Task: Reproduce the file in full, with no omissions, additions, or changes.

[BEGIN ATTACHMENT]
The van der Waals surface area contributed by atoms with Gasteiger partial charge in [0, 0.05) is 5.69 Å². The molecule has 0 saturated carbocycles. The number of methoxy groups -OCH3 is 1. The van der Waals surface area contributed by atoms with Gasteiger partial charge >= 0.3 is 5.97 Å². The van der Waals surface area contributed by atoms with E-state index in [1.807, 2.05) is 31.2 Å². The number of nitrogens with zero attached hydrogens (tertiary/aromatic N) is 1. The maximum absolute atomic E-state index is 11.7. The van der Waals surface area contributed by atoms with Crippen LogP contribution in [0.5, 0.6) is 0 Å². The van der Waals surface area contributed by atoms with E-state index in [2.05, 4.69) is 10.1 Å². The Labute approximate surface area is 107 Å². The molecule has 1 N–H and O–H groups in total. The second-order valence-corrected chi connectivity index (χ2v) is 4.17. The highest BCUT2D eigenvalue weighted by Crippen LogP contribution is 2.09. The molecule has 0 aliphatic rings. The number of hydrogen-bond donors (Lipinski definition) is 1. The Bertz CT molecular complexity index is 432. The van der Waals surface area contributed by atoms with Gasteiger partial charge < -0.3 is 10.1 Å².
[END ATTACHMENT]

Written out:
The van der Waals surface area contributed by atoms with Gasteiger partial charge in [0, 0.05) is 5.69 Å². The molecule has 0 saturated carbocycles. The number of methoxy groups -OCH3 is 1. The van der Waals surface area contributed by atoms with Gasteiger partial charge >= 0.3 is 5.97 Å². The van der Waals surface area contributed by atoms with E-state index in [1.807, 2.05) is 31.2 Å². The number of nitrogens with zero attached hydrogens (tertiary/aromatic N) is 1. The maximum absolute atomic E-state index is 11.7. The van der Waals surface area contributed by atoms with Crippen LogP contribution in [0.5, 0.6) is 0 Å². The van der Waals surface area contributed by atoms with E-state index in [2.05, 4.69) is 10.1 Å². The Labute approximate surface area is 107 Å². The molecule has 1 N–H and O–H groups in total. The second-order valence-corrected chi connectivity index (χ2v) is 4.17. The highest BCUT2D eigenvalue weighted by Crippen LogP contribution is 2.09. The molecule has 0 aliphatic rings. The number of hydrogen-bond donors (Lipinski definition) is 1. The Bertz CT molecular complexity index is 432. The van der Waals surface area contributed by atoms with Gasteiger partial charge < -0.3 is 10.1 Å².